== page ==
Amazingly, the film’s plot is inspired by William Shakespeare’s “Othello,” with Monica Gayle as Patch in the Iago role, sparking jealousy between Dagger Debs leader Lace (Robbie Lee of TV’s “The Six Million Dollar Man”) and gang newcomer Maggie (Joanne Nail of “The Gumball Rally”), who initially is Lace’s friend. The object of the jealousy is Dominic (then-newcomer Asher Brauner of TV’s “Hunter”), Lace’s boyfriend, but who wants Maggie so much that he follows her home and rapes her in her mother’s apartment. (At the time, mother is “entertaining” the apartment superintendent in lieu of rent.) Incredibly, after the rape, Dominic says to Maggie, “You all right? You were asking for it.”

While the girls develop in-fighting, the boys, who still apparently attend high school, are being invaded by a rival gang, led by Crabs (Chase Newhart, who became a second unit director of action films, among them “Death Warrant”), as their high school has been shut down. Crabs, who apparently has political ambition, despite being a perennial high school senior, leads a band of “social activists,” who actually are running a drug ring and are turning on younger kids to drugs by supplying free food from a food truck. Meanwhile, the Silver Daggers are raising their funds by prostituting their girls in the school bathrooms.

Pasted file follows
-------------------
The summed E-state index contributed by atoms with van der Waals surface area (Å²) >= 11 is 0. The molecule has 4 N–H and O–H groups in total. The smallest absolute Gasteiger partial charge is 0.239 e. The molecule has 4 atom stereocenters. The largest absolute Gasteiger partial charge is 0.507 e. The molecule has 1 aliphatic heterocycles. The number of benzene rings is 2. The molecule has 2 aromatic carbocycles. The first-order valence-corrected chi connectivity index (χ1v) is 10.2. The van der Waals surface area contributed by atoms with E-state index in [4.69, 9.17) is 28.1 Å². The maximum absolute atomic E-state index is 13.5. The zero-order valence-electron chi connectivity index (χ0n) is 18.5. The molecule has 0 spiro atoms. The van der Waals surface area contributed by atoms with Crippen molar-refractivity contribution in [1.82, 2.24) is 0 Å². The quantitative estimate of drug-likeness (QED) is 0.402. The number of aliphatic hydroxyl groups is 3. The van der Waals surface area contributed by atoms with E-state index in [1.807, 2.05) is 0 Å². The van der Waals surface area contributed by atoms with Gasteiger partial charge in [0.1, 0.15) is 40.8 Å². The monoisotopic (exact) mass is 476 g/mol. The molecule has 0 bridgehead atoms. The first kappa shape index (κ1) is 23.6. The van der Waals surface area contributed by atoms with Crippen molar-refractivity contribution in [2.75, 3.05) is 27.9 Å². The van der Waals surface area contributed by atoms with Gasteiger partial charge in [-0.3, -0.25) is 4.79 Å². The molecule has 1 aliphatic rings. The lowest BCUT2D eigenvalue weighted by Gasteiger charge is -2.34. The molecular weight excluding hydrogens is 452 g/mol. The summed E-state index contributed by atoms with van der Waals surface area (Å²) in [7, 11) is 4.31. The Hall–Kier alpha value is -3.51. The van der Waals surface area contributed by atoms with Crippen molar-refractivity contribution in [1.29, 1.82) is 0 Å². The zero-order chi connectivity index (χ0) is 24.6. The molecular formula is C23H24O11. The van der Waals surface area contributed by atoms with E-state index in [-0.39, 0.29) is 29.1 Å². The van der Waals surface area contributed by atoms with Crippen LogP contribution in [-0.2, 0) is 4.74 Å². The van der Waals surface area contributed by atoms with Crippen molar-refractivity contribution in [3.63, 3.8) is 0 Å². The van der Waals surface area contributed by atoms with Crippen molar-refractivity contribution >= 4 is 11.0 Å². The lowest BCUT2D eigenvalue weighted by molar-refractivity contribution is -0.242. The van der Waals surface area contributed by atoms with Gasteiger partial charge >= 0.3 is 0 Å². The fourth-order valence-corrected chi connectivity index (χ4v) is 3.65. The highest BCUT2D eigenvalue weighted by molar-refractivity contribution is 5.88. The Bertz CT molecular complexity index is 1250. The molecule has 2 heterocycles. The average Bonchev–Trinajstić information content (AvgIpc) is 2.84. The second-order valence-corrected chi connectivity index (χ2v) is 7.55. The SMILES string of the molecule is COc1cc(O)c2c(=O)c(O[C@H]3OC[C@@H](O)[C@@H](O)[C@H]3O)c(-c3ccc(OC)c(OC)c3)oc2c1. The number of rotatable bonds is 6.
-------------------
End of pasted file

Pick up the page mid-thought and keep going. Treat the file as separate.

The latter is part of the brief nudity “required” in these types of films. Action highlights include a roller rink showdown and a full-on street gun battle, including a cool 1956 Packard Clipper converted into a tank. There also is a fight between the inmates and the lesbian guards at the girls’ reformatory, which actually is a fun, over-the-top scene.

Extras include a new audio commentary by historians/critics Samm Deighan and Kat Ellinger and a solid archival making-of feature (39:77) that includes interviews with Hill, producer John Prizer and actors Nail, Brauner and Newhart, as well as casting director Geno Havans, production designer B.B. Neel and stunt coordinator Bob Minor. A featurette has Hill and filmmaker Elijah Drenor revisit locations sued in the film in 2012 (6:52); then there are two interviews: a 2007 one with Hill and Nail at the Grindhouse Film Festival (8:24); and one with Hill, Lee and Nail (4:41). There also are five image galleries. Grade: film 3 stars; extras 3.25 stars